A new issue of the Colfax Cobblestones newsletter is available online. If you are a member of the CAHS, you have received a printed copy in the mail.
The March/April issue of the newsletter has two great articles: Part 2 of John Rambottini’s walk around downtown Colfax, California, a century ago and Roger Staab’s article about how we are organizing the Archives to make them easier for you to do research with the materials. Together these two articles fill eight of the 10 pages in the newsletter.
We are preparing the March 2022 issue of Colfax Cobblestones. This issue will include the second half of John Alfred Rambottini’s oral history about walking around downtown Colfax on his day off in the 1920s.
The first part of his story was published in the December 2021 issue of the newsletter. His oral history is a wonderful description of Colfax as it was 100 years ago. He recorded his story in February 1987.
There will be a flag ceremony at the Colfax Cemetery on Memorial Day (Monday, May 25) at 10 a.m. Boy Scouts Troop 6 from Meadow Vista will be doing the flag ceremony. Everyone is invited, but we will be social distancing.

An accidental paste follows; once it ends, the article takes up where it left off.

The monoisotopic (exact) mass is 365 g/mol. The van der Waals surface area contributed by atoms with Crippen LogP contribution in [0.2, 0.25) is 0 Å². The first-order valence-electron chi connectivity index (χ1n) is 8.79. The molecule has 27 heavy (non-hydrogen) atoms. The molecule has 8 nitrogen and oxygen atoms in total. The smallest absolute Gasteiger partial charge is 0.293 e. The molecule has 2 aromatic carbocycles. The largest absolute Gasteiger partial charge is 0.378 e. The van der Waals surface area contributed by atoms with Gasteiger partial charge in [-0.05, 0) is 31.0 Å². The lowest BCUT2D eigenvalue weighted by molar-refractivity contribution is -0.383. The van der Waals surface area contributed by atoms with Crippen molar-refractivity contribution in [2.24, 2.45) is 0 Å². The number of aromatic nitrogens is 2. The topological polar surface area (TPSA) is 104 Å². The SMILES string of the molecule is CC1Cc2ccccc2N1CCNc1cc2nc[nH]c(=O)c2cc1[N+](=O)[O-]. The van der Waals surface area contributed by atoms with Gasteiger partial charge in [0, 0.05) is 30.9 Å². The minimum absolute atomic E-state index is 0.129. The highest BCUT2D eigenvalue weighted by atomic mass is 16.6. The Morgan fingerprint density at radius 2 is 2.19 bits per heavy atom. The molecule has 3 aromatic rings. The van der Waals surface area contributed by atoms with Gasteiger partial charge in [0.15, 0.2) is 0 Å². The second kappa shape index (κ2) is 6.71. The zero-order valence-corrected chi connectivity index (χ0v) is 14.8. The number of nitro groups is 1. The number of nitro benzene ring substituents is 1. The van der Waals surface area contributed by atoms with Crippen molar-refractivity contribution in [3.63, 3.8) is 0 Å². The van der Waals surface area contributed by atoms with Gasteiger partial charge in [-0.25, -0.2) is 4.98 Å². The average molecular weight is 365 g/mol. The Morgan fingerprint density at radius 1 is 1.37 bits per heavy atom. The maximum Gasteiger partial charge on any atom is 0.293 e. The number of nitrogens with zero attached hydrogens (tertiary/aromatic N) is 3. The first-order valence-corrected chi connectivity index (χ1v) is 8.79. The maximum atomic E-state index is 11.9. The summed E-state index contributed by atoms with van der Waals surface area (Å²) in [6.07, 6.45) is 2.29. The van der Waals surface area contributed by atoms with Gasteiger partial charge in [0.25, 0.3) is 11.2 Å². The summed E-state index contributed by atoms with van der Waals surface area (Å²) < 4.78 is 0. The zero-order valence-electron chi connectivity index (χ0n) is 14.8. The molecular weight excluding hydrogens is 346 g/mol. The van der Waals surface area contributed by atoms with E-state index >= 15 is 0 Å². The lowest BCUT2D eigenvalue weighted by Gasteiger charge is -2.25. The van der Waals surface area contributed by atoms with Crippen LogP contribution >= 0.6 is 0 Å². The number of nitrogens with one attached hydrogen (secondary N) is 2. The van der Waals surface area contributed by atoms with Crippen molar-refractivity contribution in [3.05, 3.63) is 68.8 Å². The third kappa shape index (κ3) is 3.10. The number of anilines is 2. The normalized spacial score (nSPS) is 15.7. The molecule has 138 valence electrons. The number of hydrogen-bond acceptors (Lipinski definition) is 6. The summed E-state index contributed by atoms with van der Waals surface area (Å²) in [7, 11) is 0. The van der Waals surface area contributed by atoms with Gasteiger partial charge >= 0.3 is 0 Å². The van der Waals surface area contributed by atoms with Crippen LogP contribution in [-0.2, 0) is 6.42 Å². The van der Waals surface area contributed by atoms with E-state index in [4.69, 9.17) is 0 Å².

The cemetery is located at 180 N. Canyon Way, Colfax, California 95713.
Other events include:
On Friday, May 22, the VFW will be handing out Buddy Poppies at Mar-Val’s Sierra Market.
On Saturday, May 23, the American Legion and the VFW Auxiliary will place their flags on veterans’ graves.
On Monday, May 25, VFW Post 2003 will place flags on Main Street.
Roger Staab will present an intimate look at Colfax’s Southern Pacific Passenger Depot, which opened in 1905 to replace the 1865 Central Pacific Depot.
THE COLFAX PASSENGER DEPOT The Rest of the Story
Join us Saturday, March 21, 2020, at 7 p.m. for Roger’s presentation, which will include then-and-now photos of the history of the passenger depot. We will be meeting in the restored Colfax Passenger Depot, at 99 Railroad St, Colfax, California.
There is no charge. Everyone is welcome. Refreshments will be provided.
We will look at:
The new depot’s service to the traveling public until 1971 when AMTRAK took over passenger rail service.
The depot’s conversion to office space for railroad maintenance of way personnel.
A promised resurrection and new life in the mid-1990’s to serve Capitol Corridor trains only to be followed by disappointment and a change of plans.
And ultimately the determination of the City of Colfax and a team of dedicated volunteers to bring the building to its present status as local history museum, visitor center and passenger waiting area.
Along the way we will witness the only time the depot was moved (temporarily) from its original location. We hope you will join us for “the rest of the story” about Colfax’s Southern Pacific Passenger Depot.
NOTE: we have changed the date from March 14 to March 21, because there will be two fundraising dinners in Colfax the night of March 14 (the Colfax Green Machine’s Annual Crab Feed and the VFW Auxiliary St. Patrick’s Dinner). So, we are moving our program to March 21.